Dr. Timothy John Ingram
Faversham, Kent, UK
I garden in a relatively hot and dry region (for the UK!), with an annual rainfall of around 25", winter lows of -10°C and summer highs of 30°C.
 

Merlin
Title: Guest
Joined: 2011-04-24

I am in the act of becoming interested in this genus. It started about ten years ago with some seeds i collected in the Owyhee mountains in southern Idaho and subsequently released into my garden. i have one big plant that came from this which sets seed reliably. I wish i had GPS with me so i could have captured the exact location as i think this is the only record of it in Idaho(to my knowledge). I did plant some seeds of Amsonia tomentosa i'm still waiting for some germination not sure how long it should take but judging by the heavy duty seed coat i expect it will take a few years.

Jim Hatchett, Eagle Idaho USA  Zone 5? 11" average annual precipitation

Hoy
Hoy's picture
Title: Member
Joined: 2009-12-15

..... and I am interested in that genus and have tried several species but they always disappear after some years :(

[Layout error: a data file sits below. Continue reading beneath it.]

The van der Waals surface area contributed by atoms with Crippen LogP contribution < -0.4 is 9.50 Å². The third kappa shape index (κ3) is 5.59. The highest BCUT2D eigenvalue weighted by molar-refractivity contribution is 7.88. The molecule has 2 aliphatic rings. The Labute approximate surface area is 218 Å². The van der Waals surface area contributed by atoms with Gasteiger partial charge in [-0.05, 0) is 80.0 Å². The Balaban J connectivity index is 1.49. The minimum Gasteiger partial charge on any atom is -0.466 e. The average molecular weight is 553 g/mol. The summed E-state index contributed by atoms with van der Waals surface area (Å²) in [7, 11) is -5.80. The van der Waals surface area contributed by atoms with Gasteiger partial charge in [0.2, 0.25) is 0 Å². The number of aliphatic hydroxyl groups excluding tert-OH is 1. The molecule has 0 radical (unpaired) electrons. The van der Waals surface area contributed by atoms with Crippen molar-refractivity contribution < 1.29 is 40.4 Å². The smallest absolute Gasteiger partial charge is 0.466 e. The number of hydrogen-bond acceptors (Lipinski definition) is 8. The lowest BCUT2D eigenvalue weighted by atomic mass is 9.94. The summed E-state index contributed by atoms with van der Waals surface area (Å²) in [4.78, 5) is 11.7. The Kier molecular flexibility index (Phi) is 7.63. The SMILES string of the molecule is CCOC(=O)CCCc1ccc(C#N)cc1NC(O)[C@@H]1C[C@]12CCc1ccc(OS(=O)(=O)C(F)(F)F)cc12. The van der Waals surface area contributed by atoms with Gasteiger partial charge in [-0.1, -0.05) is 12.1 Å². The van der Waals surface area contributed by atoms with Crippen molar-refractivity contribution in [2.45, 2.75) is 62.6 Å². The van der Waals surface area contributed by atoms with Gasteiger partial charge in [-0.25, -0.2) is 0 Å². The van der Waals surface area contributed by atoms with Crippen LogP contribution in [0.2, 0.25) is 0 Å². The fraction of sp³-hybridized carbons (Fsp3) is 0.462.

Trond
Rogaland, Norway - with cool, often rainy summers  (29C max) and mild, often rainy winters (180 cm/year)!

Mark McD
Title: Moderator
Joined: 2009-12-14

Tim:  one can google Rick Darke Amsonia and a PDF version of the article comes up.  I too am interested in the western Amsonia, and from Sally Walker I have Amsonia peeblesii in the garden (from Arizona); indeed it took a long time to flower from seed, these southwestern species are rather distinct.  I will have to dig up some photos from last year; it tends to sprawl and is not as photogenic as upright species, but intriguing nonetheless.

Jim: I'm fascinated by your account of Amsonia from southern Idaho.  Based on the USDA maps on Amsonia, none are found in Idaho, yet two species have reported ranges from the south that abutt Idaho, namely A. jonesii and A. tomentosa.  Your finding could be a new record! I've seen photos of A. tomentosa, and it looks like a most desirable low growing one.